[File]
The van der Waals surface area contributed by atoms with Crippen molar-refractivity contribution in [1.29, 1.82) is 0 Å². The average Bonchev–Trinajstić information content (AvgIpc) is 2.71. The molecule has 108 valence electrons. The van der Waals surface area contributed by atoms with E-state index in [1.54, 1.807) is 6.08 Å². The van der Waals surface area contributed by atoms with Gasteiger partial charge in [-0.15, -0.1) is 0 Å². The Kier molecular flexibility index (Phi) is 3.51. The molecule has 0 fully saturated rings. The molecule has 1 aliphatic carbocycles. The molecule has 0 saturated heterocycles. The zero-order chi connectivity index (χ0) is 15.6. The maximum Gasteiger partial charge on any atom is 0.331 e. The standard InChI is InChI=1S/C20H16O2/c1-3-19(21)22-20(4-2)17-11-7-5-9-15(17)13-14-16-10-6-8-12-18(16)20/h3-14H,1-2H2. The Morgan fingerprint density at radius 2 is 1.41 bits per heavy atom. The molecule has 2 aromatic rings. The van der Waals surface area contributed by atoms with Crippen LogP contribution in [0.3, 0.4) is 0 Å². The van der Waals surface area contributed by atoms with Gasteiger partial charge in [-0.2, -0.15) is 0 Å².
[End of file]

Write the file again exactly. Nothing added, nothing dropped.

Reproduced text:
The van der Waals surface area contributed by atoms with Crippen molar-refractivity contribution in [1.29, 1.82) is 0 Å². The average Bonchev–Trinajstić information content (AvgIpc) is 2.71. The molecule has 108 valence electrons. The van der Waals surface area contributed by atoms with E-state index in [1.54, 1.807) is 6.08 Å². The van der Waals surface area contributed by atoms with Gasteiger partial charge in [-0.15, -0.1) is 0 Å². The Kier molecular flexibility index (Phi) is 3.51. The molecule has 0 fully saturated rings. The molecule has 1 aliphatic carbocycles. The molecule has 0 saturated heterocycles. The zero-order chi connectivity index (χ0) is 15.6. The maximum Gasteiger partial charge on any atom is 0.331 e. The standard InChI is InChI=1S/C20H16O2/c1-3-19(21)22-20(4-2)17-11-7-5-9-15(17)13-14-16-10-6-8-12-18(16)20/h3-14H,1-2H2. The Morgan fingerprint density at radius 2 is 1.41 bits per heavy atom. The molecule has 2 aromatic rings. The van der Waals surface area contributed by atoms with Crippen LogP contribution in [0.3, 0.4) is 0 Å². The van der Waals surface area contributed by atoms with Gasteiger partial charge in [-0.2, -0.15) is 0 Å².